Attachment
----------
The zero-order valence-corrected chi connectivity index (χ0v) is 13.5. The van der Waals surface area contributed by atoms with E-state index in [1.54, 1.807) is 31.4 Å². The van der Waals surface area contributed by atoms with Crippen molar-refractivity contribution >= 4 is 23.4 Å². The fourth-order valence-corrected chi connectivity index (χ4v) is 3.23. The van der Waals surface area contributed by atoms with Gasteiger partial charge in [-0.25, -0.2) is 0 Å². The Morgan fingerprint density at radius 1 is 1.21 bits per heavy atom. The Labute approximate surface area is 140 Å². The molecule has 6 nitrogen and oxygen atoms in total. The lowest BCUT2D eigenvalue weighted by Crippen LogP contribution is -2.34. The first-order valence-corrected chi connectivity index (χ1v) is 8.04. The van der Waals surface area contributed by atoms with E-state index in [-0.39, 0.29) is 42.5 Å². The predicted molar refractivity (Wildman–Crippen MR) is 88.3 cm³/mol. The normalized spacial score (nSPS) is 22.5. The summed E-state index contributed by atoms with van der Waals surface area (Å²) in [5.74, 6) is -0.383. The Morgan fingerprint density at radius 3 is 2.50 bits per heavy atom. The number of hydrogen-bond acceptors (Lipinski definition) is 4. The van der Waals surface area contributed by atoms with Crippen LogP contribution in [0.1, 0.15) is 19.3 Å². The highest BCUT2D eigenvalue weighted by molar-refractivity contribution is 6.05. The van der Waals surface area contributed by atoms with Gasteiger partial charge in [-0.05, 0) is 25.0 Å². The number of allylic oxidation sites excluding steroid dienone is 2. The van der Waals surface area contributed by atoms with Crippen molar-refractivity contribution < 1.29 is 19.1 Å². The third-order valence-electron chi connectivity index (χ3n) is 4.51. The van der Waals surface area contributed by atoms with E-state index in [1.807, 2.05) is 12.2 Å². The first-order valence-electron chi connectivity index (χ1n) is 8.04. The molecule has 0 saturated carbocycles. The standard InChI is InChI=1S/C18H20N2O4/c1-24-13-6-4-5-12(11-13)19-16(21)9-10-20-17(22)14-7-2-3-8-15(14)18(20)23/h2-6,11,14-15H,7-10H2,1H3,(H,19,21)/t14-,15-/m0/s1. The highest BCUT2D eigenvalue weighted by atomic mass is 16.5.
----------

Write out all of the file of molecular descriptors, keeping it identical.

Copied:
The zero-order valence-corrected chi connectivity index (χ0v) is 13.5. The van der Waals surface area contributed by atoms with E-state index in [1.54, 1.807) is 31.4 Å². The van der Waals surface area contributed by atoms with Crippen molar-refractivity contribution >= 4 is 23.4 Å². The fourth-order valence-corrected chi connectivity index (χ4v) is 3.23. The van der Waals surface area contributed by atoms with Gasteiger partial charge in [-0.25, -0.2) is 0 Å². The Morgan fingerprint density at radius 1 is 1.21 bits per heavy atom. The Labute approximate surface area is 140 Å². The molecule has 6 nitrogen and oxygen atoms in total. The lowest BCUT2D eigenvalue weighted by Crippen LogP contribution is -2.34. The first-order valence-corrected chi connectivity index (χ1v) is 8.04. The van der Waals surface area contributed by atoms with E-state index in [-0.39, 0.29) is 42.5 Å². The predicted molar refractivity (Wildman–Crippen MR) is 88.3 cm³/mol. The normalized spacial score (nSPS) is 22.5. The summed E-state index contributed by atoms with van der Waals surface area (Å²) in [5.74, 6) is -0.383. The Morgan fingerprint density at radius 3 is 2.50 bits per heavy atom. The number of hydrogen-bond acceptors (Lipinski definition) is 4. The van der Waals surface area contributed by atoms with Crippen LogP contribution in [0.1, 0.15) is 19.3 Å². The highest BCUT2D eigenvalue weighted by molar-refractivity contribution is 6.05. The van der Waals surface area contributed by atoms with Gasteiger partial charge in [-0.05, 0) is 25.0 Å². The number of allylic oxidation sites excluding steroid dienone is 2. The van der Waals surface area contributed by atoms with Crippen molar-refractivity contribution < 1.29 is 19.1 Å². The third-order valence-electron chi connectivity index (χ3n) is 4.51. The van der Waals surface area contributed by atoms with E-state index in [1.807, 2.05) is 12.2 Å². The first-order valence-electron chi connectivity index (χ1n) is 8.04. The molecule has 0 saturated carbocycles. The standard InChI is InChI=1S/C18H20N2O4/c1-24-13-6-4-5-12(11-13)19-16(21)9-10-20-17(22)14-7-2-3-8-15(14)18(20)23/h2-6,11,14-15H,7-10H2,1H3,(H,19,21)/t14-,15-/m0/s1. The highest BCUT2D eigenvalue weighted by atomic mass is 16.5.